Reviewed by

Christopher Armstead

It’s Summertime which also means it’s Willard Christopher Smith time as the planets biggest movie star gets set to collect yet another paycheck that has so many numbers on it that most consumer brand calculators don’t even have enough digits on the LED screens to count it all. Mister Smith, as well as being the worlds biggest movie star, has also proven to be quite bulletproof when it comes to his films as even his movies that blow rake in our cash by the boatload. We’re talking to you ‘Wild, Wild West’ and to a lesser extent ‘Bad Boys II’. This summer we’re sitting in our comfortable chair in our not so air conditioned Movie Theater, because movie theaters seem to only crank the AC when one complains nowadays, to watch us some ‘Hancock’, which I had heard was bad enough to actually do Will Smith some damage. Well whoever was saying that stuff was wrong again because ‘Hancock’, while certainly a very odd summer blockbuster, will keep Will Smith still on top as the world’s most bankable movie star for at least another couple of years.

When we first meet John Hancock (Smith), he is knocked out on a park bench amidst a rather nice collection of empty liquor bottles sporting a wardrobe that would bring shame to a hobo, and he is in dire need of getting his quo vadis trimmed. A little boy points out to him that there are madmen shooting up the 501, or maybe it’s some other Los Angeles freeway, but I only know the 501, and that the cops sure could use the help of a superhero if one is available. After rudely dismissing the boy and being called an asshole for his trouble, Hancock, with a bottle of Jack in hand, flies into action, spectacularly captures the criminals, albeit with nine million dollars in property damage in the process, prompting the chief of police to loudly implore the drunken, unshaven superhero to keep his ‘help’ to himself.

What Hancock apparently needs is a makeover and this appears to him in the form of Ray Embry (Jason Bateman), a PR agent whose life Hancock had saved, which prompts Ray to invite him to dinner where he meets Ray’s wife Mary (Charlize Theron) and young son Aaron (Jae Head). However, Mary immediately takes a STRONG disliking to Hancock for some reason or another, whereas Hancock has a very odd and unexplainable (for now) attraction to Mary. But Ray has a plan to turn Hancock’s image around by having the reluctant hero go to jail for his property crimes, let the public and the cops see how much he is missed, have him comeback with a fresh shave, trim and costume and curb his asshole tendencies. Naturally the whole ‘going to jail’ thing doesn’t please Hancock to much but he does acquiesce and Ray’s plan plays out just as he envisions. But there is still this thing between Mary and Hancock going on in the background, and who exactly is Hancock and how in the world did he become who he is? All will be answered in due time, more or less.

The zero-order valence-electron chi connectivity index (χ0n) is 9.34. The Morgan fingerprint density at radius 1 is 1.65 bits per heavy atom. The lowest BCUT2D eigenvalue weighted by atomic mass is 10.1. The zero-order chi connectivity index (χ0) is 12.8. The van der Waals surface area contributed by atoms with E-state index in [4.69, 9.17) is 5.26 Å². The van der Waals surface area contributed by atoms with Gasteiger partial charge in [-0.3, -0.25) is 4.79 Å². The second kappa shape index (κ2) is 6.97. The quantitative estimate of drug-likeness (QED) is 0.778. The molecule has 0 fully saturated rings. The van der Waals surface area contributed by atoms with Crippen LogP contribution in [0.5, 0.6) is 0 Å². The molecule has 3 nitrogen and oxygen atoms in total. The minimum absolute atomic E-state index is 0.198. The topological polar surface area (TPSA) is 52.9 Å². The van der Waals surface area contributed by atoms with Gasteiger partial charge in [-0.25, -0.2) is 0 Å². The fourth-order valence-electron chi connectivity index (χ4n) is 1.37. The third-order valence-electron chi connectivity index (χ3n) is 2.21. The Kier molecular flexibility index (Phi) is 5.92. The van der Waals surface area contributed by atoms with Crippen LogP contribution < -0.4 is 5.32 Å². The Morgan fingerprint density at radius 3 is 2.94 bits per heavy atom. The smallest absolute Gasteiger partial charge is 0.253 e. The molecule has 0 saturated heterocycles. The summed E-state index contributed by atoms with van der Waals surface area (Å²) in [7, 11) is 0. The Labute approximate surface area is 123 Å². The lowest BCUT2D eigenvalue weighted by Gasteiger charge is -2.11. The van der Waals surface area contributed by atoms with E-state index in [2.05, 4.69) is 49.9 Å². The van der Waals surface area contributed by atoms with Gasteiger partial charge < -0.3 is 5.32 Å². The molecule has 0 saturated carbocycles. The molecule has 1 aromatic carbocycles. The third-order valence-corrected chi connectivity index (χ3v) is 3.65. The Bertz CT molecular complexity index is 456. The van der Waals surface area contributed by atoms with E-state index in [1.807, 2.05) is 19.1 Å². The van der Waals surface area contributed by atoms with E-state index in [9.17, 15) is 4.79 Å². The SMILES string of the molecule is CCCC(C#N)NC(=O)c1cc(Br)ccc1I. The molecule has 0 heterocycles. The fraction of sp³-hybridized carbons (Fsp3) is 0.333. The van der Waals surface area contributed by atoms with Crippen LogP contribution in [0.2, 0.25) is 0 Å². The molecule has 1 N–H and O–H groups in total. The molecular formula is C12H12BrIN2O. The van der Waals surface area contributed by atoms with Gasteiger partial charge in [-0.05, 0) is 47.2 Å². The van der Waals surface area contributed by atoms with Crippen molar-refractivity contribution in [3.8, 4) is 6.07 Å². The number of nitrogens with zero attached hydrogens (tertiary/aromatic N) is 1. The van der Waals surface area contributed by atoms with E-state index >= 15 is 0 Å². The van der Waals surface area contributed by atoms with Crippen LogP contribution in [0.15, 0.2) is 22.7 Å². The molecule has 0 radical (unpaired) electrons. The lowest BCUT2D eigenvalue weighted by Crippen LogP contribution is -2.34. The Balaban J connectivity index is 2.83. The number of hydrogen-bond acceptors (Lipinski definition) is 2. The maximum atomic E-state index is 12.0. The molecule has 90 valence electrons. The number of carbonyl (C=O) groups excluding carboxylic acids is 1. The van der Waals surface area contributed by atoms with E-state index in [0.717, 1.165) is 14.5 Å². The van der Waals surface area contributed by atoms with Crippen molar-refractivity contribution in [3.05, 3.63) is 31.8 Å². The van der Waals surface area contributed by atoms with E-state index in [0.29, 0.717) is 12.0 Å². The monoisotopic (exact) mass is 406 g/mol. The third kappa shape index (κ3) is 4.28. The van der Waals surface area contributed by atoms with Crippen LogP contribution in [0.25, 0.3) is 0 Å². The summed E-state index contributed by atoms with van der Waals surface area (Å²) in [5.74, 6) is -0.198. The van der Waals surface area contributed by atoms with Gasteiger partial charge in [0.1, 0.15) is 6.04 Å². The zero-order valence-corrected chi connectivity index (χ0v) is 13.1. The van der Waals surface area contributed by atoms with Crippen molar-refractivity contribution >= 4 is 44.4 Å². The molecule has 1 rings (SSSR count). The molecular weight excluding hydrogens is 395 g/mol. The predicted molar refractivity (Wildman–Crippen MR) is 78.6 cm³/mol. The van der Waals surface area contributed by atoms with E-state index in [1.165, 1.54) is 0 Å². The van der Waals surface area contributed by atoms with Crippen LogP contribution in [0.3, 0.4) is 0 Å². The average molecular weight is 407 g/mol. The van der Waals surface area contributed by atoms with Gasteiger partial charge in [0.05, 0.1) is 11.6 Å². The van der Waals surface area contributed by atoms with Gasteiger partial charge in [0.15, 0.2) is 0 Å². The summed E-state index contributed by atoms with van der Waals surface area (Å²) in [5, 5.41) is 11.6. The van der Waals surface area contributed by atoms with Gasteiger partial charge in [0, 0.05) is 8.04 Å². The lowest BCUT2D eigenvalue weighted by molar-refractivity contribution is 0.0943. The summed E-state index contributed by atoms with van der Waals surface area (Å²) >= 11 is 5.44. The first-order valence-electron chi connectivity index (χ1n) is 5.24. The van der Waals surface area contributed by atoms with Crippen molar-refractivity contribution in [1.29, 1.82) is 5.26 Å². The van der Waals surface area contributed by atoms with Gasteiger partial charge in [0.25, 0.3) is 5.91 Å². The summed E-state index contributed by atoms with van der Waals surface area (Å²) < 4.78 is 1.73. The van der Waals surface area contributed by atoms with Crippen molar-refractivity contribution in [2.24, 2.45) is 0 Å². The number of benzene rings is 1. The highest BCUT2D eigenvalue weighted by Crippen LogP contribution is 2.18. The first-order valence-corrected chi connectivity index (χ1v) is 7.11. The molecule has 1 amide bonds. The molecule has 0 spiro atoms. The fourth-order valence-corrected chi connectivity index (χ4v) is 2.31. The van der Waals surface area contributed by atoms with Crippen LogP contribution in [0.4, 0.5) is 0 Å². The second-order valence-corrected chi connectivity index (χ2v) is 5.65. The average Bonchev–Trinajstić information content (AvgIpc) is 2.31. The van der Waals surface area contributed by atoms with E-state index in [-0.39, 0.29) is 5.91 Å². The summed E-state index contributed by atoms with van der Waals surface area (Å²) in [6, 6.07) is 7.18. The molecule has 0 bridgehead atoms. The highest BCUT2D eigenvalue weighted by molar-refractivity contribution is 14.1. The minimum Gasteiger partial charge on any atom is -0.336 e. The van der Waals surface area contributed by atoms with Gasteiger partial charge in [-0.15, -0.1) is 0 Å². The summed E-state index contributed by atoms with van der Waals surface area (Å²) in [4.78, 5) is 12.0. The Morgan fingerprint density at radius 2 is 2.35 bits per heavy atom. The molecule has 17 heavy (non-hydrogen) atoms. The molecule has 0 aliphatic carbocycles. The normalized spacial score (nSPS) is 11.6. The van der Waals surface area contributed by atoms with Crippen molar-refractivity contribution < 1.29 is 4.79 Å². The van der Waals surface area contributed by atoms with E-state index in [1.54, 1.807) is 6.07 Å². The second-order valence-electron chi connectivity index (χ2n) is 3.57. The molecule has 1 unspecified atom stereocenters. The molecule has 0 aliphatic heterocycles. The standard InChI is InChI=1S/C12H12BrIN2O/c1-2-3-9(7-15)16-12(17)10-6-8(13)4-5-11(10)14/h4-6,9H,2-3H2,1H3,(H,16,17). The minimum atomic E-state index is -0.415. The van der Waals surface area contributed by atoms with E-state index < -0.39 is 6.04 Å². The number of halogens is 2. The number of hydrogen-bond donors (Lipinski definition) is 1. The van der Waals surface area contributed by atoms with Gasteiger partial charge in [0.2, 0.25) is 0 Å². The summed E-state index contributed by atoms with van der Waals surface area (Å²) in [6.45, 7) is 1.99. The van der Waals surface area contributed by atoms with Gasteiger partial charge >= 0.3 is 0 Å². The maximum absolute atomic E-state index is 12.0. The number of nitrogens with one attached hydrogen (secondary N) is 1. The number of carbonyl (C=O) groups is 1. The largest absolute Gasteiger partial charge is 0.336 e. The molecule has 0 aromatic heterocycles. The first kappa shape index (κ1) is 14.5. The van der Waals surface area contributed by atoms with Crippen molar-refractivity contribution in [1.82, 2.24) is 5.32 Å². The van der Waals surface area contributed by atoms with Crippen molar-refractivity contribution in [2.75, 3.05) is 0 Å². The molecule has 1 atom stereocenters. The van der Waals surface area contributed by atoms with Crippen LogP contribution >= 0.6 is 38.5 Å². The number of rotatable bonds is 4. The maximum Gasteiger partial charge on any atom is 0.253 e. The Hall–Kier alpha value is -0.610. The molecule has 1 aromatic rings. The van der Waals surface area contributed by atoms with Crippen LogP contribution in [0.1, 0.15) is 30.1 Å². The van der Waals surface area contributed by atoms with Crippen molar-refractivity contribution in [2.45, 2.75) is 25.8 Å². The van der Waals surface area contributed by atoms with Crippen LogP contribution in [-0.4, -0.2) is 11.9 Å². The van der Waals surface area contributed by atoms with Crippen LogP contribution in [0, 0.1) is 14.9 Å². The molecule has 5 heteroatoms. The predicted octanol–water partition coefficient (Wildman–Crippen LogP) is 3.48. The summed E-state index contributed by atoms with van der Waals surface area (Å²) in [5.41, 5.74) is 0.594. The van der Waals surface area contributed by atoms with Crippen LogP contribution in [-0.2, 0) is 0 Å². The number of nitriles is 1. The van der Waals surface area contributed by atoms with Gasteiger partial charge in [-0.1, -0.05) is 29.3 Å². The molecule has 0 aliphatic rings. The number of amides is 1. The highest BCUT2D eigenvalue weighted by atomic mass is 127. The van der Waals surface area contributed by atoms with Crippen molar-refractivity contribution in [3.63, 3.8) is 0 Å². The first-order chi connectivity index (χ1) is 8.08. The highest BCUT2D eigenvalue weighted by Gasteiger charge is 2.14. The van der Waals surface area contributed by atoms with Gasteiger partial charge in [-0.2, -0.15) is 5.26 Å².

Loved the concept, not so much the execution. The story of the no account hero who happens to be invincible, takes responsibility for nothing and answers to absolutely no one is unique and fresh as far as movies go. Will Smith plays Hancock brilliantly as one surly ass dude, who only does the hero thing out of some kind forced obligation that even he can’t understand the reasons why. For instance after yet another Hancock mishap and a woman exclaims that she can smell the liquor on his breath and Hancock replies with ‘Because I’ve been drinking bitch!’, that’s our Hancock. Jason Batemen is great as usual as the good hearted PR man who just wants to help the world and he brings his signature humor and charm to the role.

Hancock unapologetically wrecking stuff and Hancock in prison was good stuff, but Hancock on the road to redemption was kind of suspect. One of the reasons for this could have been because at ninety minutes ‘Hancock’ was just too short. The majority of the movie was spent exploring Hancock the asshole which left just a little bit of time to get into the origin of the character, how this origin relates to the Charleze Theron character, attempting to redeem Hancock and then throwing in a lame villain played by Eddie Marsan, who is a great actor, into the mix. All of those elements were kind of dumped together and director Peter Berg’s shaky directing style, which I thought really set off his previous film ‘The Kingdom’, served as more of a distracting irritant here. Put that camera on tripod Pete! As a Superhero movie ‘Hancock’ suffers from some less than stellar special effects, which jaded 21st century audiences have come to expect to be flawless and photorealistic, and the complete lack of a viable villain, which every Superhero movie needs to carry it through.  In addition to this, ‘Hancock’ is also a difficult to movie to categorize as it has action sequences, but isn’t an action film, and it has its funny moments but you can’t call it a comedy.  By the time it concludes it’s pretty clear that we’re watching a melodrama, but as 'Spiderman 3’ showed me, melodrama and Superhero movies are two tastes that don’t always taste great together.

Great actors, great performances, great concept, suspect execution. That’s ‘Hancock’. But seriously, if folks went to see Will Smith in ‘The Legend of Bagger Vance’, then you know they’ll go see him in this movie, a film that had plenty of entertainment value but with so much potential felt like it could have been so much better.

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